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of rather a different shape. They call them sandalls, and build them with great care; but they will not last longer than four or five years.

F. How long does an English ship last, Uncle?

U. O. A ship is not, at the best, a long-lived thing. Our best ships are considered old after twelve or fifteen years, though some are fit for service much longer. But the most common and the most truly serviceable of the Persian vessels in this sea is a small boat called kerigem. All the Persian vessels are built by Russian deserters; and are so badly managed at sea by the Armenians or Persians that shipwrecks are very common. · H. Are the Russians better sailors than the Persians ?

U. O. Yes, surely. They would be bad sailors indeed if they were not; for I suppose the Persians are about the worst sailors in the world.

H. Then why do not the run-a-way Russians become the sailors in the ships which they build ?

U. O. They could not build ships if they went to sea; but the fact is, that they are afraid to go to sea lest they should fall into the hands of their countrymen.


CHAPTER IX. FISHERIES OF THE CASPIAN. Uncle Oliver. I THINK I will now tell you something about the fisheries in the Caspian Sea. It contains very few sorts of fish in proportion to its extent. Some think this is because it cannot receive any supplies from the ocean. However, though the variety is not great, the supply is very abundant indeed; and as the fish are of the most valuable kinds, the fishery affords só many objects of consumption and commerce, that to the Russians, who are chiefly engaged in it, it is as important in some respects as the whale, cod, and herring fisheries to ourselves. Salmon, sturgeon, and other fish abound in the Caspian as well as in the rivers that fall into it. The salmon are very large and fine; but it is the sturgeon of which I have most to say to you, or rather of the fisheries which are established by the Russians for the purpose of taking the different sorts of this excellent fish.

The contractors engaged in the fishery have each their distinct stations, called vatagas, on the shore. Each vataga is occupied by fifty or eighty, or even 120 men, most of whom carry on a separate trade; besides pilots, fishermen, salters, persons who prepare isinglass and caviare, and others.

Frank. What is isinglass?
Henry. What is caviare?

U. O. Isinglass is a sort of dry jelly, like glue; so that if a person puts a hundred grains of it in water, ninety-eight grains will be dissolved. The isinglass in use among us comes chiefly from Russia : and it is obtained from the sounds of the fish, particularly the largest sort of sturgeon, called beluga, which abound in the Black and Caspian Seas. Isinglass may, however, be obtained from the 'sounds of most fishes; and not only from their sounds but from the skin, bones, and other parts which are commonly thrown away. These parts, indeed, furnish the coarse isinglass which is commonly used in large manufactories.

H. How is the isinglass made from the sounds?

U.O. The sounds are washed while they are fresh, and then half dried, after which the outer skin is peeled off, and the inner glossy white, which is properly the glue, is twisted into va

rious shapes, and so dried. The best sort on isinglass is usually rolled in little ringlets; the second sort is laid together like the leaves of a book, and that of the most ordinary sort dried without any particular care. In some parts the sounds are cut into strips, and then rolled up; and on the river Wolga, and some other rivers, the sounds are boiled, and the glue is cast into various forms.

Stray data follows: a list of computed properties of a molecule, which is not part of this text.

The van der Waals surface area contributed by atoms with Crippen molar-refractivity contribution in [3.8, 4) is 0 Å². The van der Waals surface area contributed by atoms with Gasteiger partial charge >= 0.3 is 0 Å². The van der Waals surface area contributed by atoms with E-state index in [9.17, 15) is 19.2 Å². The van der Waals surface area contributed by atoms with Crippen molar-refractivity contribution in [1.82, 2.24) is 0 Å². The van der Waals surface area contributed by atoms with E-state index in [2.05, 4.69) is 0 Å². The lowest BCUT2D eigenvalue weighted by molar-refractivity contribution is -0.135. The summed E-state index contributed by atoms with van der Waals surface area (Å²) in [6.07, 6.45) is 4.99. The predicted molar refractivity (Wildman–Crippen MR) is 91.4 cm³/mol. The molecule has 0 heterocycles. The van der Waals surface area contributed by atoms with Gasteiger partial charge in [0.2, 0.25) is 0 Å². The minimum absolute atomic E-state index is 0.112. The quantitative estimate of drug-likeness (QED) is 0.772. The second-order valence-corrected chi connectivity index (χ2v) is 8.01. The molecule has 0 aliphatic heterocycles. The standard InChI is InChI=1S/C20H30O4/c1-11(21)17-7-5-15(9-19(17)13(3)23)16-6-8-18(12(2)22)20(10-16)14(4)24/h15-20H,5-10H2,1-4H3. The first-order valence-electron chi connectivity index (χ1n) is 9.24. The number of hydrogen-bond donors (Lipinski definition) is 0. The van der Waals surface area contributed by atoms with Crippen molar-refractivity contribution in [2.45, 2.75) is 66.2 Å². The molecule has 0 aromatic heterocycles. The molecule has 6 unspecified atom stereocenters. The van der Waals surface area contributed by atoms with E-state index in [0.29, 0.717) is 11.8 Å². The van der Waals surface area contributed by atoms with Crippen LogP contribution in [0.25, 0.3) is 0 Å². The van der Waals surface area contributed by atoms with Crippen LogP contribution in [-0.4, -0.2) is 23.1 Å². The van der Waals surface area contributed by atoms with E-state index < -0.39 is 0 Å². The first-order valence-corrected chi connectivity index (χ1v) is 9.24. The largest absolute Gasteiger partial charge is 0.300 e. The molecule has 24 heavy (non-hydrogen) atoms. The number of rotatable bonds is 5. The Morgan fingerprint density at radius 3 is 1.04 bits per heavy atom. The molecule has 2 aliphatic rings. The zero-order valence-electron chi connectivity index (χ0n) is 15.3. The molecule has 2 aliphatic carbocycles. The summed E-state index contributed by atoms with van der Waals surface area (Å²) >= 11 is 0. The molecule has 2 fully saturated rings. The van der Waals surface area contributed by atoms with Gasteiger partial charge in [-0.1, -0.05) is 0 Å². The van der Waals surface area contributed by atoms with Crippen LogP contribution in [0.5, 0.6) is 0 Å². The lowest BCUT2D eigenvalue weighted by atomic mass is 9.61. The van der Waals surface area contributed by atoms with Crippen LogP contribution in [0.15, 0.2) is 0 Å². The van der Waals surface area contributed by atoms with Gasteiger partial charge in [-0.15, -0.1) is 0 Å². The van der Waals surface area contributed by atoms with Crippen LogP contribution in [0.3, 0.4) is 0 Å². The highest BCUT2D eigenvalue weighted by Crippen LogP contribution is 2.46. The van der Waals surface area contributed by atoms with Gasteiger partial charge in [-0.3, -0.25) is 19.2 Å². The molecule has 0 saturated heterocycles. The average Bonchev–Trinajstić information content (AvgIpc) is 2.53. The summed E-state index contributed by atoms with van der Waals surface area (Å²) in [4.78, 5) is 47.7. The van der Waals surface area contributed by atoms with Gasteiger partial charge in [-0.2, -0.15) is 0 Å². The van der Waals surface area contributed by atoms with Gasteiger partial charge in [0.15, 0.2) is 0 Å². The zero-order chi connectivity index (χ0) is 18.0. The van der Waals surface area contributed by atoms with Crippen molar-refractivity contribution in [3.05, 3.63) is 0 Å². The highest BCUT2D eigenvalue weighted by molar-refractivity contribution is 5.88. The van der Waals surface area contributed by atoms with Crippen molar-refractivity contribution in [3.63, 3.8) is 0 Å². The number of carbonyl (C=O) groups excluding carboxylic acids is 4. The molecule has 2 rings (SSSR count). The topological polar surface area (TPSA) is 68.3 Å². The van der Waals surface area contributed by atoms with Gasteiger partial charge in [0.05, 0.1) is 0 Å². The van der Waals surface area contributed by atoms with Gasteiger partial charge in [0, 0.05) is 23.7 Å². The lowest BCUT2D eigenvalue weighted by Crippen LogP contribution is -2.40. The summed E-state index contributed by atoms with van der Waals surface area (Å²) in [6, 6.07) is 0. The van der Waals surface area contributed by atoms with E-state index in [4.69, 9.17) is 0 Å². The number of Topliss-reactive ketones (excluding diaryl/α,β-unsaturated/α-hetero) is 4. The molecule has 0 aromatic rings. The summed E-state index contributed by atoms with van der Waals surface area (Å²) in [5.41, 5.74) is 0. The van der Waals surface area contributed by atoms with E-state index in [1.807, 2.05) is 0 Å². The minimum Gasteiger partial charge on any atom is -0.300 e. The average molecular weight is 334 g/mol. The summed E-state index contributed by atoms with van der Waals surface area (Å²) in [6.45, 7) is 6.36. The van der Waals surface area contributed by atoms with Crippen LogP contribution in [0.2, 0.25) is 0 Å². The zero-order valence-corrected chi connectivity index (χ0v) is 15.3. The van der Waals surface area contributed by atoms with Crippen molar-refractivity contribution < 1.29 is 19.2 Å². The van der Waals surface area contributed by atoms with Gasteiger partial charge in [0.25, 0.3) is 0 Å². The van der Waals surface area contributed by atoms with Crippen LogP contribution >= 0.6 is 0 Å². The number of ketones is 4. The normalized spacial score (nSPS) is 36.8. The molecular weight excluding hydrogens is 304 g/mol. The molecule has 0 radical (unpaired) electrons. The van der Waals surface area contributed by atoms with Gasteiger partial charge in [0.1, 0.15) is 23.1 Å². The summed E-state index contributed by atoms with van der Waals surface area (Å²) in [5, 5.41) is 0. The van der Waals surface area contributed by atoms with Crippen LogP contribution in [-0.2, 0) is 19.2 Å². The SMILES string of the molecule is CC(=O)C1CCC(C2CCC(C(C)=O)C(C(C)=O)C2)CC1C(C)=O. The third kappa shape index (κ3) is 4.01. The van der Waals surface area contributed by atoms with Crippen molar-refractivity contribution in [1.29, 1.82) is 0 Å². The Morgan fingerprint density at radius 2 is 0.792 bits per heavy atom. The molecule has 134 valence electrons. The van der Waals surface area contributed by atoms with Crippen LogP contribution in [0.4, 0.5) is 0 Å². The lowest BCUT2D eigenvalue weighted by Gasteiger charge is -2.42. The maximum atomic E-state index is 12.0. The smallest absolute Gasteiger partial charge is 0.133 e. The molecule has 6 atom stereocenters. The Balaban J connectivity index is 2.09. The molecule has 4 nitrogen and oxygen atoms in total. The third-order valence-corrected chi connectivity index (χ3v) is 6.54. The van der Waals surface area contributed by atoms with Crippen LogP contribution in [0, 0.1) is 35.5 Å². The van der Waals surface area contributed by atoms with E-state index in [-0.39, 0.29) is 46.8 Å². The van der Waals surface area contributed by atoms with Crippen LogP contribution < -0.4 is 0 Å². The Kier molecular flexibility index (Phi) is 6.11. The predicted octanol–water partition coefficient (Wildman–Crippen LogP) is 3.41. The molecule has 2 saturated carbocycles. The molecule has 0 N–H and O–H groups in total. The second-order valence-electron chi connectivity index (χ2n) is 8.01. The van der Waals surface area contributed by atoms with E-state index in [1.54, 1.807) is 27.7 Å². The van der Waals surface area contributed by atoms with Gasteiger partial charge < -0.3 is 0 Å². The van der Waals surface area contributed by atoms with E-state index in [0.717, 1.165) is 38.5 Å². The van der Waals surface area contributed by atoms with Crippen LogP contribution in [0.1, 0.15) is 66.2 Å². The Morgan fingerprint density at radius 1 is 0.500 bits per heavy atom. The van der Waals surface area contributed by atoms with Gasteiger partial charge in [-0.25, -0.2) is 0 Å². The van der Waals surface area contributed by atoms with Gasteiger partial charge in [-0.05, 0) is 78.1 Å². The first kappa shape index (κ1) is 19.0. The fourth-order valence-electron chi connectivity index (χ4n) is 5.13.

H. But what is the use of isinglass?

U. O. Its uses are many. When boiled in milk, it forms a mild nourishing jelly, which is sometimes employed medicinally: when prepared and flavoured by the art of the cook, it forms the blanc-mange of our table : when the solution of isinglass is spread upon black silk, with a little balsam, it makes the court-plaister of the shops. It is also used in fining fermented liquors, in making mock pearls, in stiffening linens, silks, gauzes, &c.; and, finally, it is employed to mend broken china and glass, and to join together the parts of musical instruments.

F. Who would think the sound of a fish could be so useful! . .

U. O. Very useful, my dear Frank; and I shall hereafter have to tell you of many things

very humble in appearance, but applied to many and important uses.

H. Now for caviare, Sir!

U. O. Now for caviare! It consists of the roes of fish properly salted and prepared. The best is that which is obtained from the roes of the several sorts of sturgeons, the sevrugas and the belugas. It is prepared with much care, and appears to consist entirely of the eggs of the fish. A strong brine, and long, narrow bags of strong linen are provided beforehand. These bags are half filled with the roes, and then quite filled with the brine, which is poured in upon them. When the brine has oozed through, the men wring the bags strongly with their hands, after which the roes are left for ten or twelve hours in the bags to dry, and are then taken out and put into small casks. The second sort is rather unpleasant on account of its extreme saltness. This is prepared by salting the roes in a large trough, by repeatedly shovelling large quantities of salt over them; after which they are placed to drain in sieves, or on thick nets, stretched out, and afterwards pressed into barrels. The worst sort, after being salted, is spread upon mats in the sun to dry, after which

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